Geopolitics, the coming regulatory storm, and
the digital transformation of procurement, supplier management, legal and risk functions.
There is little need for a reminder of the increasing compliance burden companies are facing, both in the UK and overseas. Look only toward the websites of the large players in recruitment and you'll see 'compliance' sat proudly in place of the former favourites. But, there is perhaps a need for a contextual wake up call for those charged with ensuring organisations and systems supporting them make proactive compliance-led change before the coming regulatory storm. And that is before we know the full extent of action that governments and regulators will take using the excuse of Covid-19 recovery...
The end of the transitional period marking the UK's departure from the EU is breathtakingly close, and yet, in no part helped by the pandemic or the lack of progress on agreement for the terms of the continuing relationship. Companies are still grossly unprepared for the changes that may impact them and the pivots they will need to make. Add into this mix the fact that many of those same companies are now (perhaps reluctantly) recognising the need to consider a further pivot in the direction of e-commerce, and one can begin to see the makings of a perfect storm.
We lay compliance risk for e-commerce companies out in two tracks, namely 'consumer protection compliance', including data protection, advertising, transaction rights, user generated content, and payment related; and 'business relations compliance', including supply chain integrity, tax, financial compliance, and competition law. And that is taking aside sector specific compliance risks for digital media companies or suppliers of financial or otherwise regulated services.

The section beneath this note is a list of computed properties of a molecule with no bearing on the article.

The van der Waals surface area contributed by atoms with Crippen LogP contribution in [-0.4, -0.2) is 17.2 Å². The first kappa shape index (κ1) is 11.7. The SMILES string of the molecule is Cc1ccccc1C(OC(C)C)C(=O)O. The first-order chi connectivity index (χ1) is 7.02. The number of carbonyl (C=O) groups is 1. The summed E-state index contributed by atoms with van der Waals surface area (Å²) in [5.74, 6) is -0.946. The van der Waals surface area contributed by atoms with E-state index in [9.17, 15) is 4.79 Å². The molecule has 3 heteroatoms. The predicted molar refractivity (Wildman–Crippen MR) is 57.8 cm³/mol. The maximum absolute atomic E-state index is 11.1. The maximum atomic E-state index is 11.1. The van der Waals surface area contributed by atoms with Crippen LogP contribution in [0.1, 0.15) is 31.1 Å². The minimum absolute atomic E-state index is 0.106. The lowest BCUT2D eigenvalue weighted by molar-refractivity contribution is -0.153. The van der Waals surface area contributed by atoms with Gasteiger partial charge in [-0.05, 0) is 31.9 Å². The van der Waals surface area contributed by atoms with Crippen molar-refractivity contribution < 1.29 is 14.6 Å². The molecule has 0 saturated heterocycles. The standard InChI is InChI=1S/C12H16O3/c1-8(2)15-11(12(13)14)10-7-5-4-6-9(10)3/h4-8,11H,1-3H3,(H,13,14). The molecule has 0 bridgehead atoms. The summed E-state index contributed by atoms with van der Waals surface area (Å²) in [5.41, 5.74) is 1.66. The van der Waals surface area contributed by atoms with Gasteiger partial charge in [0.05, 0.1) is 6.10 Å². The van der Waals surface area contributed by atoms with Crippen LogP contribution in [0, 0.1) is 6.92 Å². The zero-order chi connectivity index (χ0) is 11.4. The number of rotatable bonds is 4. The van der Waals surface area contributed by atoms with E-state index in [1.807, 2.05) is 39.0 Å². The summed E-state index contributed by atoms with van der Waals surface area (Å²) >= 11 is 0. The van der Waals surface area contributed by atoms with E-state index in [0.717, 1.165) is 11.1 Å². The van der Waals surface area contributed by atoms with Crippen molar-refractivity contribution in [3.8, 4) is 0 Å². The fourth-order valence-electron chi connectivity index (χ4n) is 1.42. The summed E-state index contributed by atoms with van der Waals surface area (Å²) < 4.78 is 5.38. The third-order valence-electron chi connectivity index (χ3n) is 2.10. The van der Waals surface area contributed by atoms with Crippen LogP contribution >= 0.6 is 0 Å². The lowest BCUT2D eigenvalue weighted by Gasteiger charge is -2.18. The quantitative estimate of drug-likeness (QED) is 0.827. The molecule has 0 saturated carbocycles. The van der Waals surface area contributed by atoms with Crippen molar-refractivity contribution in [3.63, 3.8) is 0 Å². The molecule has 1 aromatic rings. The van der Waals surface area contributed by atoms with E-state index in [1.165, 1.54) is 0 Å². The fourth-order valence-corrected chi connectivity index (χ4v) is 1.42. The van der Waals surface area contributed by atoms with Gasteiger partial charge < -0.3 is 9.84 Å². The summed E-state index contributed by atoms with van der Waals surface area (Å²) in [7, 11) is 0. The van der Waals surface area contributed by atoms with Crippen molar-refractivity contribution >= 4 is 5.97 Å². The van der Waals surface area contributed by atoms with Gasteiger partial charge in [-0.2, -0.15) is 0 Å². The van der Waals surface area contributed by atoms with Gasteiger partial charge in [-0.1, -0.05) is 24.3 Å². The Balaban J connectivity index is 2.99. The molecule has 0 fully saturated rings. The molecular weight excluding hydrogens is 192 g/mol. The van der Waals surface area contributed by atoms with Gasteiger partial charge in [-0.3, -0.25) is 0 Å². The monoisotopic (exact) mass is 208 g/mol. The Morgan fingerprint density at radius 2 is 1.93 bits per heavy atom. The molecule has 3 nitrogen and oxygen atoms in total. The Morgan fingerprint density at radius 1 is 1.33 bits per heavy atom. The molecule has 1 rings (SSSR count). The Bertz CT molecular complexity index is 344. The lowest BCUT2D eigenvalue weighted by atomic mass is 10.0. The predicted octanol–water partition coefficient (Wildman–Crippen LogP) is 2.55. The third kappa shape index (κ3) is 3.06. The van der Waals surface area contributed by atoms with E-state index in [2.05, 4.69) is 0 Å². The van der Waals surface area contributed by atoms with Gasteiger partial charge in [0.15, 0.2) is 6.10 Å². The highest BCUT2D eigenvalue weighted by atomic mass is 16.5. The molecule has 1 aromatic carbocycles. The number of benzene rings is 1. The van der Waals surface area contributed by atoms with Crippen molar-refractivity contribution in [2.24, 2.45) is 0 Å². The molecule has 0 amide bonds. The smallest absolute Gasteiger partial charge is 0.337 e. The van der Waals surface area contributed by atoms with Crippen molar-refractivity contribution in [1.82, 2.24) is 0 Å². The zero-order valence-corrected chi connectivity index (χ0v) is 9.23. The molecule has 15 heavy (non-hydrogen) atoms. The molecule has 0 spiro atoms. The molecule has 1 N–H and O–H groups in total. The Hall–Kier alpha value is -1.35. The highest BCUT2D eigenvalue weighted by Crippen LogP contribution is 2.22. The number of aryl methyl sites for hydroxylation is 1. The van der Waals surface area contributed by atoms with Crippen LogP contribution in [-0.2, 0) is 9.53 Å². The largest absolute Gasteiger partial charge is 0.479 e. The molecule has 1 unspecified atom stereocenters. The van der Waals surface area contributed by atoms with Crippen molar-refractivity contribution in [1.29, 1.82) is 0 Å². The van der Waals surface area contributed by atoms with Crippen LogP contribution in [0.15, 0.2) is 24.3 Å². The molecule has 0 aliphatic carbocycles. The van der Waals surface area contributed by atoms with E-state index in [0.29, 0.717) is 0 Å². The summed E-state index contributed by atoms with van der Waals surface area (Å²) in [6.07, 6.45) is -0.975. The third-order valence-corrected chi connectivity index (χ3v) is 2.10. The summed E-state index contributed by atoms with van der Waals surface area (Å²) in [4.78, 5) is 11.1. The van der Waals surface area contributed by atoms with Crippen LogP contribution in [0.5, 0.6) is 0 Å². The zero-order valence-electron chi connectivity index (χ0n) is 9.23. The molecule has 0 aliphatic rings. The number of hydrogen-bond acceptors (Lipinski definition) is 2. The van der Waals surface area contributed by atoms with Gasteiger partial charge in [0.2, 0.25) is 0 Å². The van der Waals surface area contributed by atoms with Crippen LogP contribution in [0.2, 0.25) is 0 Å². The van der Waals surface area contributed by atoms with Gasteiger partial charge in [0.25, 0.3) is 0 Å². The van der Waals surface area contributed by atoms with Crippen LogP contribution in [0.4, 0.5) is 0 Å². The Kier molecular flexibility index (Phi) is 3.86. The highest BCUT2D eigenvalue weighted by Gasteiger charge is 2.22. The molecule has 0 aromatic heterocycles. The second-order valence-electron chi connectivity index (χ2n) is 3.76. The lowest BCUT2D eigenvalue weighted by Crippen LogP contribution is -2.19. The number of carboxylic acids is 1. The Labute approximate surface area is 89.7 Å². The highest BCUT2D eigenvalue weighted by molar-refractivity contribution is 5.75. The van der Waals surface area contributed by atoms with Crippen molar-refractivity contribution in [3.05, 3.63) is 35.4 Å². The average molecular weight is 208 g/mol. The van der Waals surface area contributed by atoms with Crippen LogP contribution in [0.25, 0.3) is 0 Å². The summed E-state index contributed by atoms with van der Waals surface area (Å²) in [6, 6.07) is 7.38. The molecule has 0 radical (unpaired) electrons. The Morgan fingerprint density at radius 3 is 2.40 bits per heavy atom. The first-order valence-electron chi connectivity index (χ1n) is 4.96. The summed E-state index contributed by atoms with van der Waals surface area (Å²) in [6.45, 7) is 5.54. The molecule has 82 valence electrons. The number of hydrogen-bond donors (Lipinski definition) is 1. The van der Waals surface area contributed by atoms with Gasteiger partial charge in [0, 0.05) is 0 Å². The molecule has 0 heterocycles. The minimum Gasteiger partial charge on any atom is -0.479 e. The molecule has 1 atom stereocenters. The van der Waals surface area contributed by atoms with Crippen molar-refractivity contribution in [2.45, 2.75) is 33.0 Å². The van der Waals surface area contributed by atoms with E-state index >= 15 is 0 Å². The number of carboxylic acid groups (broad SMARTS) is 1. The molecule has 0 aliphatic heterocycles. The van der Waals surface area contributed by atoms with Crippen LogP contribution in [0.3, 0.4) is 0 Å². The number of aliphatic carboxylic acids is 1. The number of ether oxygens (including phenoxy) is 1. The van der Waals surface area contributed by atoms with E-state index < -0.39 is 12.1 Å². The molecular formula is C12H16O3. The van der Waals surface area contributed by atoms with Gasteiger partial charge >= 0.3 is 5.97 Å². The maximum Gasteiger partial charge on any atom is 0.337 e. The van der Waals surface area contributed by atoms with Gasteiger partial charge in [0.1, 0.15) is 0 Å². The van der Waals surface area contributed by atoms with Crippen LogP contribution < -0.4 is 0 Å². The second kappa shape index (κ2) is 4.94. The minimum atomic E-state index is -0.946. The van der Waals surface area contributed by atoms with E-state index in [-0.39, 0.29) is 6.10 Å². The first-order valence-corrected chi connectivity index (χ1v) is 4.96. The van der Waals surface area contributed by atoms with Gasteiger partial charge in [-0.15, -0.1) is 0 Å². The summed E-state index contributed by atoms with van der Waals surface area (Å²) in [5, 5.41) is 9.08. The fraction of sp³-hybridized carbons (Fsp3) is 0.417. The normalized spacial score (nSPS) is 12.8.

That is a lot of compliance.
So... we have uncertainty over the terms governing trade with our largest trading partner, an unstable (hopefully not hostile but that rather depends on how those agreement talks go) political landscape within which companies may well be operating for the foreseeable future, the critical mass of a workforce that has had a short time to get used to working remotely (and will probably be doing so a lot more in the coming months and beyond), and companies reactively pivoting into previously unchartered territory.
Yet, procurement systems don't speak to legal systems, supplier management systems are excel spreadsheets, integration and oversight of those systems on an end-to-end basis is scrappy at best.
Other 'compliance' related processes rely heavily on manual input and actions from individuals in silo's, and the uptake of new and helpful technologies (or adaption of existing ones) to pull all of these things together in a meaningful and future proof way, automating and leveraging technology where possible, and thus getting ready for change, is still poor.
It is time to wake up, all the headcount in the land won't lead to the kind of efficiency needed to weather the storms heading our way in the coming months and years.
It's time to look hard at the obligations you have, map them against what you are doing to comply with them right now, and think deeply about how those obligations could change. Then work through the scenarios of what you need to do in order to adapt and meet those changes.
We don't think you'll like what you see.
We are certain you will need to adapt what you are doing, digitally and transformationally, to ensure you are ahead of the game, compliant, and prepared to identify and implement rapid and efficient change in order to stay compliant.
Drop us a line
Let us prepare you for what comes next.